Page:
By James Irvine RobertsonT
his grim little fortalice was probably built by Alexander Stewart, earl of Buchan, who is better known to history as the Wolf of Badenoch. Son of the first Stewart king, Robert II, and grandson of Robert Bruce he was a law unto himself north of the Highland line and an uncomfortable man to have in any position of authority. So much so that the Gaels called his descendants 'Children of the Accursed Whelp' and there were plenty of them. David Stewart, he of the statue, estimated in 1820 that four thousand people in Atholl descended from the Wolf's son who settled at the castle.
For a century the family were pillars of the community, slaughtering only the king's enemies, until the time of Neil Gointe. A free translation of his name would be Neil the Bitter and Twisted. Soon after inheriting Garth he fell out with his neighbours, particularly Sir Robert Menzies who was charged by the king to keep order in Rannoch. But Neil protected the gangs of outlaws who preyed on the people and incited them to direct their assaults on Sir Robert and his dependents. Finally, in 1502, Neil and his henchmen attacked Castle Menzies, burnt it to the ground and pillaged Weem, Camserney, and other Menzies properties. Sir Robert was stuffed into the dungeon of Garth Castle and starved in order to encourage him to sign over to Neil the local estates that he coveted.
King James IV then came north to sort out the affair. Neil kept his head by surrendering his captive once he had extracted a document in which the prisoner forgave his captor. Having been deprived of control of much of his estates Neil's later years are obscure but he survived into very ripe old age, dying in 1554. He was suspected of murdering his wife by dropping a rock on her head when she was down in the burn below the castle. Tradition has it that his last nine years after her death were spent in the dungeon of his own castle.
It is interesting to compare this, the oral tradition's vilification of Neil, with documented history. The dispute was about land and Neil was supported by the Stewarts of both Grantully and Bonskeid. Three years after the burning of the Menzies stronghold, the king confirmed Neil in the lands he inherited. And the Menzies never did win possession. The earl of Huntly, married to Neil's sister-in-law, became titular lord of the disputed estates but Neil retained control. His second wife was killed by a stone falling from above but the man responsible is named as Alexander Stewart and the use of 'negligently' in the contemporary report would, at worst, indicate a culpable homicide rather than murder. The tradition that Neil lived his last nine years in his own dungeon would seem to be a confusion with his ancestor the Wolf who built Garth Castle and did indeed spend a considerable time imprisoned by his royal father after the burning of Elgin cathedral. The Wolf himself did his penance and now lies in Dunkeld cathedral, his tomb topped by an effigy of himself in full armour.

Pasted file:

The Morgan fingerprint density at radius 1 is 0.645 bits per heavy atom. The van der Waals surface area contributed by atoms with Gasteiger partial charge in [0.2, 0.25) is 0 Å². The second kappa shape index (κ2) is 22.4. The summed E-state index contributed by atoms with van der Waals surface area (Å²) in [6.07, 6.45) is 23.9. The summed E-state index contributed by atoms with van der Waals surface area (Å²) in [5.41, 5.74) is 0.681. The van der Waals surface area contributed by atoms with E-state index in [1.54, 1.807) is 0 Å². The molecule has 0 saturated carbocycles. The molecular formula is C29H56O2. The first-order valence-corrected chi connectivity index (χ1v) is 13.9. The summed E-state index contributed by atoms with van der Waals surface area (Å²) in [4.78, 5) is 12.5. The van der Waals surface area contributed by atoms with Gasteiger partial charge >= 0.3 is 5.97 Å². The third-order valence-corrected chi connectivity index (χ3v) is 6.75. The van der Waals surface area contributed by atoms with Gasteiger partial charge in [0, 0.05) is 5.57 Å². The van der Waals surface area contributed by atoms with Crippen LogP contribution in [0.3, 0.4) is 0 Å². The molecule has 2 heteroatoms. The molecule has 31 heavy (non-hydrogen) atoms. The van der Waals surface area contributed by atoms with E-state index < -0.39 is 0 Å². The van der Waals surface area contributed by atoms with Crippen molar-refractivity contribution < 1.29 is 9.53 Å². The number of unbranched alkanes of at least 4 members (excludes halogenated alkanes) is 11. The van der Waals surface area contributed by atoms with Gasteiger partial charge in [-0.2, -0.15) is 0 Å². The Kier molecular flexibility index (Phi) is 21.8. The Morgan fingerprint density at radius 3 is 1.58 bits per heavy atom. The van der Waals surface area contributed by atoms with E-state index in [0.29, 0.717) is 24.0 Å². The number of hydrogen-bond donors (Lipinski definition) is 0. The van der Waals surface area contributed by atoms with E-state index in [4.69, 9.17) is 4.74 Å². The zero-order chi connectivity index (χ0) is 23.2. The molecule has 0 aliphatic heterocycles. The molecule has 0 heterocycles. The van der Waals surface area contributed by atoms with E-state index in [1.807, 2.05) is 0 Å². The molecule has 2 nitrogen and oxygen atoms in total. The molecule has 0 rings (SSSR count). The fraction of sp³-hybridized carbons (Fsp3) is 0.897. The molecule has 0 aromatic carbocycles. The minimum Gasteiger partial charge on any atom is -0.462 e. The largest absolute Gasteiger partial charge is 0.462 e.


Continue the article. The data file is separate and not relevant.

Once fortifications would have covered the site of Garth Castle but now only the central keep remains. Brutally plain and functional, it is built of unhewn boulders, its height twenty metres, its two metre-thick walls containing the staircase. It sits on a promontory that juts out over the gorge containing the Keltney burn. The neck of the promontory was then broken which made the building virtually impregnable before the days of gunpowder and sufficient of a nuisance afterwards for Cromwell's soldiers to render it unusable after Glencairn's Rising in 1653. The castle remained a ruin for three hundred years but its inaccessibility and the size of the stones with which it is constructed preserved it from the fate of most of the little clachans which dotted Atholl. These have vanished, mined by Victorians to turn into drystone dykes, shooting lodges, barns, and paved yards.
The castle was restored in the 1950s although the architect, curiously, left it with a flat roof instead of the gables with which it had once been more elegantly endowed.